Matisse and Decoration


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John Klein

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A brand new look at the extremely beautiful, if underappreciated, later works of one of the most inventive artists of the 20th century

Between 1935 and his death at midcentury, Henri Matisse (1869–1954) undertook many decorative projects and commissions. These include mural paintings, stained glass, ceramic tiles, lead crystal pieces, carpets, tapestries, fashion fabrics, and accessories—work that has received no significant treatment until now. By presenting a wealth of new insights and unpublished material, including from the artist’s own correspondence, John Klein, an internationally acclaimed specialist in the art of Matisse, offers a richer and more balanced view of Matisse’s ambitions and achievements in the often-neglected later phases of his career.
Matisse designed many of these decorations in the innovative—and widely admired—medium of the paper cut-out, whose function and significance Klein reevaluates. Matisse and Decoration also opens a window onto the revival and promotion, following World War II, of traditional French decorative arts as part of France’s renewed sense of cultural preeminence. For the first time, the idea of the decorative in Matisse’s work and the actual decorations he designed for specific settings are integrated in one account, amounting to an understanding of this modern master’s work that is simultaneously more nuanced and more comprehensive.

John Klein is professor of art history at Washington University in St. Louis and the author of Matisse Portraits (Yale).

“Absolutely terrific”—Tyler Green, Modern Art Notes Podcast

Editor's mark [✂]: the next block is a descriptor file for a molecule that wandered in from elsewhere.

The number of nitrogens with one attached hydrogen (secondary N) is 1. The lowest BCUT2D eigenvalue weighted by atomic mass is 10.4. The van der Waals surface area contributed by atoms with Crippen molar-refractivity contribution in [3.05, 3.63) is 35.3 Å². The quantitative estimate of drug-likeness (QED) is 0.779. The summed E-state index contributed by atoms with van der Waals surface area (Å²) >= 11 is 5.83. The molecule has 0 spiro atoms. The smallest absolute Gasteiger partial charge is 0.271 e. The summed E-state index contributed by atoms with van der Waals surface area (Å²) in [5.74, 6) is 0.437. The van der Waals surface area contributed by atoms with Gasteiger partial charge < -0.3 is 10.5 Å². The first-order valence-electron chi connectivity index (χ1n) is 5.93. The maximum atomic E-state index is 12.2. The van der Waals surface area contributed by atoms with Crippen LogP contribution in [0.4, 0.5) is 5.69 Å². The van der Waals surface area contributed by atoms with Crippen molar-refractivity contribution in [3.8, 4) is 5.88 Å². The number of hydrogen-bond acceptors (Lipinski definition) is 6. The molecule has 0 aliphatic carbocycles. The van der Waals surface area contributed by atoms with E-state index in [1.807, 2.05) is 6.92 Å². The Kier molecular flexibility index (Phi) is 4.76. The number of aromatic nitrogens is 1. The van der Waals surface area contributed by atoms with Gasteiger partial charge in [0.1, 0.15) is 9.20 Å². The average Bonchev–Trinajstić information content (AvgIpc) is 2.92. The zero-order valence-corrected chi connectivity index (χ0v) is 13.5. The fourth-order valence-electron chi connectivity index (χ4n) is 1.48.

“The issue of the “decorative” in Matisse’s work has long been a thorn in the literature: while the artist never stopped affirming its importance, aiming to dismiss the negative connotations that plagued the concept of decoration in the context of modernist art, his enormous achievements in the field of decorative arts remain almost entirely understudied, with the exception of the Vence Chapel. Most Matisse scholars have taken the artist at his word and treated the “decorative” as a quality pertaining to his paintings. John Klein does not contradict this view, but he shows how Matisse’s thought evolved not only to admit that the “decorative” and decoration proper could meet, but also, after the Second World War, that the decorative arts were the most appropriate means to convey his idiosyncratic sense of the “decorative.” Examining many little-known commissions, and in some cases their relative failure, Klein reveals a gradual change in Matisse’s response to the demands of his patrons, and to the various media to which he gradually submits. Matisse, a stubborn man, prone to dissatisfaction with the translation of one of his designs into a medium he did not directly control, learned how to take advantage of a given medium’s limitations. This arc is formidably traced in this book, radically changing our understanding of Matisse’s career.”—Professor Yve-Alain Bois, Institute for Advanced Study, Princeton

“Matisse believed passionately in the life-enhancing potential of decorative art but, as John Klein reveals in this absorbing, fully documented, and comprehensive study, many of the commissions he eagerly accepted would involve frustration and setbacks, as he strove to master new techniques, work effectively with his collaborators, satisfy capricious patrons, and, above all, meet his own exacting standards. Written with perfect lucidity and rare candor, generously illustrated, and handsomely designed, Matisse and Decoration places the personal ambitions and unique creative process of the artist center stage, but never loses sight of the wider cultural and political context that shaped Matisse’s thought and action. The unfolding human drama Klein describes makes for enlightening and compelling reading.”—Professor Elizabeth Cowling, Edinburgh College of Art
ISBN: 9780300135640
Publication Date: November 20, 2018
272 pages, 8 1/2 x 10 1/2
200 color illus.